• CJ Klekar

      I call BS on your assertions. When was the last time you faced an edged weapon?

    • ELC

      Ahaz, you keep talking about European countries. Are these the same countries where Muslims hacked several officers to death because they were not armed? I’m an officer highly trained in martial arts and I’m going to tell you they acted well within their rights. As the article implies citizens need to start acting better. As a black officer I’m tired of the race card constantly being played. You come at me with a weapon no matter what color you are going down. And ahaz look up statistics on black crime.

      • ahaz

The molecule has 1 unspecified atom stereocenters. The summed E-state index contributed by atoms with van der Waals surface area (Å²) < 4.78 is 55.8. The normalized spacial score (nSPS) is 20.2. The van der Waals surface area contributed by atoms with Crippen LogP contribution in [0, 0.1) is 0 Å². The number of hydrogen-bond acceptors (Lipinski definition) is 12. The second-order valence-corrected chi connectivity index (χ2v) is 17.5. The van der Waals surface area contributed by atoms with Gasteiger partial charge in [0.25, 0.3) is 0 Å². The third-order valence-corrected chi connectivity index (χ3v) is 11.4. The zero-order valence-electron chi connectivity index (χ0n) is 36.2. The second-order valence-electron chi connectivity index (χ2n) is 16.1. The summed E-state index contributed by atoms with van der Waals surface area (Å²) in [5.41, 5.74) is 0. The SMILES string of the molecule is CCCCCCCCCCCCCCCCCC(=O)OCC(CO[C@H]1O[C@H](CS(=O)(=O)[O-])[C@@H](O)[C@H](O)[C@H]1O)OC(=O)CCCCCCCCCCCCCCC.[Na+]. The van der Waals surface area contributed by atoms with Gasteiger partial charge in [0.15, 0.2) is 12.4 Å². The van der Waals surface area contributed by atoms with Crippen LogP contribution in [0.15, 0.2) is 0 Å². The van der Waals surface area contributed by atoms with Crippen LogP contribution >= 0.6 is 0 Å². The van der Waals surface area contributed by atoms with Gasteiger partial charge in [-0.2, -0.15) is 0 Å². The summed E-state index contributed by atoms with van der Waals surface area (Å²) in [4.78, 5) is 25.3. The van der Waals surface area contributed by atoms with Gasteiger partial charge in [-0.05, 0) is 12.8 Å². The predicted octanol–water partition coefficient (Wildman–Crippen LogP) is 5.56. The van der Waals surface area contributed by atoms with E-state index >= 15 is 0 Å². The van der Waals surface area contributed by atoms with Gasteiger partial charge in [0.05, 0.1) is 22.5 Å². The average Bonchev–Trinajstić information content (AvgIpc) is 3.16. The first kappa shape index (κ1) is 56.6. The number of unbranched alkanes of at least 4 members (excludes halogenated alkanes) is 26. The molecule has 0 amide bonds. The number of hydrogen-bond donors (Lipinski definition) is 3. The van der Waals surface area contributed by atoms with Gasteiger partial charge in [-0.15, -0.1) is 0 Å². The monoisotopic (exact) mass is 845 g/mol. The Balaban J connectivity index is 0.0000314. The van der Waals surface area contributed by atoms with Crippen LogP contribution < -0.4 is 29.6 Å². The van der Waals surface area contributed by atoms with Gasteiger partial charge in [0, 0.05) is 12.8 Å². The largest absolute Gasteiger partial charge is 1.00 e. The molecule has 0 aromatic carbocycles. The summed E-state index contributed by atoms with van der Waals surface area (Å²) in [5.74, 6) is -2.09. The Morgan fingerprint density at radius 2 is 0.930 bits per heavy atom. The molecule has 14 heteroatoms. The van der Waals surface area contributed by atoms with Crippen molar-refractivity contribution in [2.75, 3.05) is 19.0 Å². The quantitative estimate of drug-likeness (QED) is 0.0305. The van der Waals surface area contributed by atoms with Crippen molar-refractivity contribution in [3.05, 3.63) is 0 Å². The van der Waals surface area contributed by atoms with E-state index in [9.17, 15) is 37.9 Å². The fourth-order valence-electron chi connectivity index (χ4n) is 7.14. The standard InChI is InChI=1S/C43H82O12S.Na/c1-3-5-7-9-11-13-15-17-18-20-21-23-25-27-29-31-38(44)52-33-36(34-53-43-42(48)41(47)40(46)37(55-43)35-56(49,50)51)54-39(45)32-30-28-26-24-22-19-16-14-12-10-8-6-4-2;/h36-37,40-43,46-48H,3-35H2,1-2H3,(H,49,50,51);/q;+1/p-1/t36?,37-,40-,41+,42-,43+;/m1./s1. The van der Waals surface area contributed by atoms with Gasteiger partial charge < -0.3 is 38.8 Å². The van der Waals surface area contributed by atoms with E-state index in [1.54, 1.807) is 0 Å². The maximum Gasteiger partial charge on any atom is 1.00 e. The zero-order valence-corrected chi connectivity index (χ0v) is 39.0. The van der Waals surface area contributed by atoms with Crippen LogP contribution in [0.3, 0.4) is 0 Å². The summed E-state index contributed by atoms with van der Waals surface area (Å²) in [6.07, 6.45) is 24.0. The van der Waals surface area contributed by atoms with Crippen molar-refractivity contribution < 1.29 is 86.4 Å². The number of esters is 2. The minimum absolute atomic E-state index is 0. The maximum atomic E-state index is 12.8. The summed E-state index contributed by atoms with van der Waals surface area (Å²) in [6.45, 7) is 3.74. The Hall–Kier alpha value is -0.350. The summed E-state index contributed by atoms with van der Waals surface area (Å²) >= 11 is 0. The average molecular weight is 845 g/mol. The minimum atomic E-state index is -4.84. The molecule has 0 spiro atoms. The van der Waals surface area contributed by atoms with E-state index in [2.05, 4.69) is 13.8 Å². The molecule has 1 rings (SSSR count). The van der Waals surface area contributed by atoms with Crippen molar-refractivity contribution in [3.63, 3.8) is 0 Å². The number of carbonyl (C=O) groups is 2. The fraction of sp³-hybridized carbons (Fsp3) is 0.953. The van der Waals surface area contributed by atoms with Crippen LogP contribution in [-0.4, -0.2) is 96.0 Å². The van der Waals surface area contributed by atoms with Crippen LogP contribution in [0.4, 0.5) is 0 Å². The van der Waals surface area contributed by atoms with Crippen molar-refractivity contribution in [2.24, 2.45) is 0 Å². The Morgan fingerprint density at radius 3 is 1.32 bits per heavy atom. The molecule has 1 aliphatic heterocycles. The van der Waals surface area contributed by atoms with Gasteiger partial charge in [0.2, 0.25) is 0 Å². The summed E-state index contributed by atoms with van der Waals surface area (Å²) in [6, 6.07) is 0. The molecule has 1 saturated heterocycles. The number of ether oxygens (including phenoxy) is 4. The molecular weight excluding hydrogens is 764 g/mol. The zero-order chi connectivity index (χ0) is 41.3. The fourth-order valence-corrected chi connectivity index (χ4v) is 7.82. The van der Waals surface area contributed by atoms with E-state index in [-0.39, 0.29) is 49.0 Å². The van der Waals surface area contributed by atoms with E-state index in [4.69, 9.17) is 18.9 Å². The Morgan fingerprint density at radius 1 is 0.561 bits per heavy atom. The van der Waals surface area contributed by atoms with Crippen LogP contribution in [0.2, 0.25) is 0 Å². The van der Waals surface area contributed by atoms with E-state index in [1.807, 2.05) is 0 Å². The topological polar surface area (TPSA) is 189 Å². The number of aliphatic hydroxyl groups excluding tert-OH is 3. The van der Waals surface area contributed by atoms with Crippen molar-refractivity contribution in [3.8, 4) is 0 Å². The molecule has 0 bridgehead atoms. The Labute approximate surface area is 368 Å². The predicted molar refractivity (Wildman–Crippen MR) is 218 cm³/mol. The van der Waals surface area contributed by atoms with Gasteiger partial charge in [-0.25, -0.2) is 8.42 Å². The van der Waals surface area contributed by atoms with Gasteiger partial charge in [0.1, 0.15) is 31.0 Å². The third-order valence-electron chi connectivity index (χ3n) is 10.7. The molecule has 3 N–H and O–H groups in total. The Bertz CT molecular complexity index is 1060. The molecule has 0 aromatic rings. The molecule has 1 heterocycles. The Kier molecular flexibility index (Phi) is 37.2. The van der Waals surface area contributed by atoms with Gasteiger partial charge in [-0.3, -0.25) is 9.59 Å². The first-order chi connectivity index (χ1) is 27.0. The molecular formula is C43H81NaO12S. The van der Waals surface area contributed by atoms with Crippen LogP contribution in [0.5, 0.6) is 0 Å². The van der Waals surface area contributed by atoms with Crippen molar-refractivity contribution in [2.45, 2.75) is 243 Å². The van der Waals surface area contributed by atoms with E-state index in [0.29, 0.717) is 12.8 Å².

I’m not familiar with the incident you’re referring, but conflating terrorism with ordinary policing, especially in this country is an attempt at deflection from the issues at hand. The fact that our police officer shoot first without knowing all the facts. Just recently, an Asian man was killed by police because he had an ink pen in his hand! Let me repeat that…an ink pen! Let me name some other ways citizens have need needlessly killed because officers acted out of fear and too quickly. A man was killed because he was carrying brake pads, another was killed because he had thrown rocks, another was killed because he had a water nozzle in his had, another for having a cell phone in his hand. Hell, people have been killed for not having anything in their hands. All of these scenarios are true and occurred because officer acted without information, acted too fast and acted out of irrational fear. It’s simply a result of poor training, militarization and finally the causal disregard toward the lives of others. The overwhelming majority of U.K. Officers are unarmed, they face tens of thousands on edged weapon incidents per year, and only 9 officers were feloniously killed and a relative handful of citizens. You keep saying police have the right to defend themselves with deadly force. Police don’t have the right. You have been given authority to use deadly force when it’s necessary. Unfortunately, the public and especially the Courts have given police far too much latitude to use that authority. Your counterparts prove on a daily basis that the amount of deaths that occur during policing can be minimized on both sides. Civilians don’t have to “act better” to avoid being killed, officers need to do their job better.